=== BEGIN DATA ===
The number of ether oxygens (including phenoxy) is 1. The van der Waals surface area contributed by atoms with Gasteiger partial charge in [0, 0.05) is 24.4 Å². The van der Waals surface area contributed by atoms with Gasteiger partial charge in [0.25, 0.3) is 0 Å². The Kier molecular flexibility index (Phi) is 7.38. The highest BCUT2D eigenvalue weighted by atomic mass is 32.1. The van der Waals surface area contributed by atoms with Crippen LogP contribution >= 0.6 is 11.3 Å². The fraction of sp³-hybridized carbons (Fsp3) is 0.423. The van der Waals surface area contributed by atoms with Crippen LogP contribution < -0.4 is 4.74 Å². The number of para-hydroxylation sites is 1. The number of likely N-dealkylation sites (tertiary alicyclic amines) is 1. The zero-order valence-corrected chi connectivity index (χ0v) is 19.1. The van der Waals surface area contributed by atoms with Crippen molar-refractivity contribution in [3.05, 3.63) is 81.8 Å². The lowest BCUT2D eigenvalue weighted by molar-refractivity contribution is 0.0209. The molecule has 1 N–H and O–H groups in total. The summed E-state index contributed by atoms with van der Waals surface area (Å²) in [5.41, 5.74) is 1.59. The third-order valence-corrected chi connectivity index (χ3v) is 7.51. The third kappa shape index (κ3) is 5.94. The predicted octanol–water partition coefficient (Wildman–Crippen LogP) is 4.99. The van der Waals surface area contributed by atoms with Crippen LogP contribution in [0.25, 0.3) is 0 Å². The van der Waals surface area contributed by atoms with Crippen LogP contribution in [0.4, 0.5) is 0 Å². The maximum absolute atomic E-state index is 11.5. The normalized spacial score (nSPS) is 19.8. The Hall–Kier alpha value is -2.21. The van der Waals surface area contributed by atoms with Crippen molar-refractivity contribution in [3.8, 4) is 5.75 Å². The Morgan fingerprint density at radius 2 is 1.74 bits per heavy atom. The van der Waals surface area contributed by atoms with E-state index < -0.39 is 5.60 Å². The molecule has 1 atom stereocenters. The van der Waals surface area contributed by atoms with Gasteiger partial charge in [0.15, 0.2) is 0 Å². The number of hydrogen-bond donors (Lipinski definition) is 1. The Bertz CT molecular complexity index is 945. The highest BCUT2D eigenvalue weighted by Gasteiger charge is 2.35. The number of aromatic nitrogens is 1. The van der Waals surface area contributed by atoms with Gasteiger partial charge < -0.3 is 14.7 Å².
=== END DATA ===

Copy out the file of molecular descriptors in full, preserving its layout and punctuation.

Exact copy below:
The number of ether oxygens (including phenoxy) is 1. The van der Waals surface area contributed by atoms with Gasteiger partial charge in [0, 0.05) is 24.4 Å². The van der Waals surface area contributed by atoms with Gasteiger partial charge in [0.25, 0.3) is 0 Å². The Kier molecular flexibility index (Phi) is 7.38. The highest BCUT2D eigenvalue weighted by atomic mass is 32.1. The van der Waals surface area contributed by atoms with Crippen LogP contribution >= 0.6 is 11.3 Å². The fraction of sp³-hybridized carbons (Fsp3) is 0.423. The van der Waals surface area contributed by atoms with Crippen LogP contribution < -0.4 is 4.74 Å². The number of para-hydroxylation sites is 1. The number of likely N-dealkylation sites (tertiary alicyclic amines) is 1. The zero-order valence-corrected chi connectivity index (χ0v) is 19.1. The van der Waals surface area contributed by atoms with Crippen molar-refractivity contribution in [3.05, 3.63) is 81.8 Å². The lowest BCUT2D eigenvalue weighted by molar-refractivity contribution is 0.0209. The molecule has 1 N–H and O–H groups in total. The summed E-state index contributed by atoms with van der Waals surface area (Å²) in [5.41, 5.74) is 1.59. The third-order valence-corrected chi connectivity index (χ3v) is 7.51. The third kappa shape index (κ3) is 5.94. The predicted octanol–water partition coefficient (Wildman–Crippen LogP) is 4.99. The van der Waals surface area contributed by atoms with Crippen LogP contribution in [0.25, 0.3) is 0 Å². The van der Waals surface area contributed by atoms with Crippen LogP contribution in [0.4, 0.5) is 0 Å². The maximum absolute atomic E-state index is 11.5. The normalized spacial score (nSPS) is 19.8. The Hall–Kier alpha value is -2.21. The van der Waals surface area contributed by atoms with Crippen molar-refractivity contribution in [3.8, 4) is 5.75 Å². The Morgan fingerprint density at radius 2 is 1.74 bits per heavy atom. The van der Waals surface area contributed by atoms with E-state index < -0.39 is 5.60 Å². The molecule has 1 atom stereocenters. The van der Waals surface area contributed by atoms with Gasteiger partial charge in [0.15, 0.2) is 0 Å². The number of hydrogen-bond donors (Lipinski definition) is 1. The Bertz CT molecular complexity index is 945. The highest BCUT2D eigenvalue weighted by Gasteiger charge is 2.35. The number of aromatic nitrogens is 1. The van der Waals surface area contributed by atoms with Gasteiger partial charge < -0.3 is 14.7 Å².